Layer 1: Birth of Media Platforms
A list of all the usual suspects. No additional explanation needed, right?
- Video / Streaming: YouTube, TikTok, Twitch, Instagram Live, Facebook Live, YouNow, Vine, OnlyFans
- Photography / Graphic Design: Instagram, Snapchat, Pinterest, VSCO
- Music / Podcast: iTunes, Spotify, Pandora, Soundcloud
- Writing: Twitter, Medium, Quora, Substack
COVID-19 Impact? Large tailwinds as consumer engagement in entertainment has increased. As users spend more time on these apps, they follow more creators, consume more of their content, and earn them more money. This, in turn, can grow the platforms’ revenues while making creators more willing to pay for tools that help them.
- Pros: Once these platforms gain traction they can grow rapidly thanks to virality. There have been huge outcomes in this space.
- Cons: Very saturated market with the winners in each category already identified. Difficult for new entrants as incumbents all have strong network effects.
Content Creation Tools — Without Networks
Some platforms have their own embedded content creation tools (i.e. TikTok video effects and Instagram photo filters) but there are many companies that provide point solutions for making enhanced content. Historically, content creation tools with social networks attached have been the most financially successful.
One meaningful exception is the giant incumbent in this space, Adobe Creative Cloud, which includes Photoshop and several other famous tools like Premier Pro and Illustrator. In 2013, Adobe shifted its business model from selling individual software licenses ($1,300-$2,600 for the full suite) to selling a subscription ($52/month for the full suite). However, the majority of Adobe’s customers are business creators (i.e. people who work on the marketing team of some corporation) as opposed to the individual creators who publish on the social platforms.
Some platforms have made acquisitions to become an “all-in-one” destination for discovery, creation, and monetization. In 2017 Spotify acquired Soundtrap, a music production software developer, so it could offer ways to make music rather than just distribute it.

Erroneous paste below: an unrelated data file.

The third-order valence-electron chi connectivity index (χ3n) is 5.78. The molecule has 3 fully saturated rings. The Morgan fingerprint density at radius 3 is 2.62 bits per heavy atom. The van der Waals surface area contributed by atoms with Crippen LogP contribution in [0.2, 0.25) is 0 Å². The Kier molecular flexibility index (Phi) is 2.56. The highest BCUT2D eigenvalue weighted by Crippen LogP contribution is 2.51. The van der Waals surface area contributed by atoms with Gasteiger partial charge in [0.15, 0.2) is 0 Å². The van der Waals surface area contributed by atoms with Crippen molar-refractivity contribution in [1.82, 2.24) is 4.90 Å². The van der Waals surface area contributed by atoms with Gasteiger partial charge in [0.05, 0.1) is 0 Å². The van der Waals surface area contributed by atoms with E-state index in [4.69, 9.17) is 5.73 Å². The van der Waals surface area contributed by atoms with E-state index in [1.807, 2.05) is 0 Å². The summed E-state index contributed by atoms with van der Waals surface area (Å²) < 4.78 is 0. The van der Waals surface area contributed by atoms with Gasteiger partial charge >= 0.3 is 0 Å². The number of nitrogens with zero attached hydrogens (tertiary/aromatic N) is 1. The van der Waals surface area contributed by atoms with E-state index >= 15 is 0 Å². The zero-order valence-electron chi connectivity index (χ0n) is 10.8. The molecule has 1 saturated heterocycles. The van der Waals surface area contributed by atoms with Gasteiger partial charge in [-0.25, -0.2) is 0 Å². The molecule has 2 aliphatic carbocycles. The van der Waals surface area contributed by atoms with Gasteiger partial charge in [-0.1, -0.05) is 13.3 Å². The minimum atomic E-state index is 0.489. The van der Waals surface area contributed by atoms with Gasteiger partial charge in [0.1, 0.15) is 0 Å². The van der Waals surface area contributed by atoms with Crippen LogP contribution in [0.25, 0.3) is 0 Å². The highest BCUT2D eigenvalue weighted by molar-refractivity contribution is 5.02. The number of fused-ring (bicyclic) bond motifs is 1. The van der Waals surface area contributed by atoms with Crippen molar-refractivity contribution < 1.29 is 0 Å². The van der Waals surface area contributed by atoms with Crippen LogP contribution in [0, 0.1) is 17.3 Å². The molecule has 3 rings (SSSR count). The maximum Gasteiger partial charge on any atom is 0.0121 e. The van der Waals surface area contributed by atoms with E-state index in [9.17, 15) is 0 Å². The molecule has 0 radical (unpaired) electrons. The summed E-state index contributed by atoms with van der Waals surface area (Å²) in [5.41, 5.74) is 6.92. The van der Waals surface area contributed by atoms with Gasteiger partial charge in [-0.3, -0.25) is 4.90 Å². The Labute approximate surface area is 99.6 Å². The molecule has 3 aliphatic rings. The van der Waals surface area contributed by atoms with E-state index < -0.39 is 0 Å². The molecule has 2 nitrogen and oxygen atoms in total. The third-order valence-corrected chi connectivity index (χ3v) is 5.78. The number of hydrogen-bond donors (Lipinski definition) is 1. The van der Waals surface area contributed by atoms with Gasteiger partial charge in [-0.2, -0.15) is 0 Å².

Today, it’s common for creators to cobble together multiple tools for editing and earning money off their content they then share on social networks. For example, Instagram creators might finance a shoot with Karat, record in Snapchat, edit with inVideo or Pixlr, then post to Instagram where they monetize on platform with Grin or Captiv8, earn money off-platform with Teespring and Cameo, and track their analytics with Delmondo.
A breakdown of content creation tools by type of media:
- Video: Streamlabs’ OBS (Open Broadcaster Software), an open-source app for recording livestreamed video, Tools like inVideo and PlayPlay are mobile and web-based video editing tools that help creators format their videos into socially shareable formats on Instagram, Facebook, etc. Vochi is an app-based video editor that takes it a step further and makes really cool video effects. Other tools like Kapwing take a more horizontal approach and help with editing video, audio, and even GIFs. Apps like Trash and Quik automatically edit together short video clips with music to make mini-movies you can share in Trash or on any social network. Creators are even renting out rooms by the hour on PeerSpace and Breather so they have a place to shoot their videos.
- Photography / Graphic Design: Affinity is a UK-based company that has been challenging Adobe’s throne. At only $50 per full access license, Affinity offers a much more affordable professional photo, design, and layout editor for creators. Other low-cost web-based photo editors include Pixlr, PicMonkey, and Fotor. Companies like Canva and Snappa focus more on being a graphic design editor for all mediums — flyers, business cards, brochures, invitations, photos, etc. Then there are also companies like Piktochart that are made for infographic design. And of course, Meitu and FaceTune let users smooth out blemishes, whiten their teeth, and even change the shape of their face to appear more attractive. Canva has recently been making headlines with its $6 billion valuation, making it arguably one of the most valuable content creation companies in recent years. Surprisingly, all of Canva’s revenue comes from individuals upgrading to a premium membership, which gives users instant access to 60K templates (vs. only 8K for the free tier) and a library of 60 million stock photos, GIFs, videos, graphics, etc. What makes Canva a 10X better tool than all the others is their extensive treasure chest of design building blocks that make it easy to create something beautiful.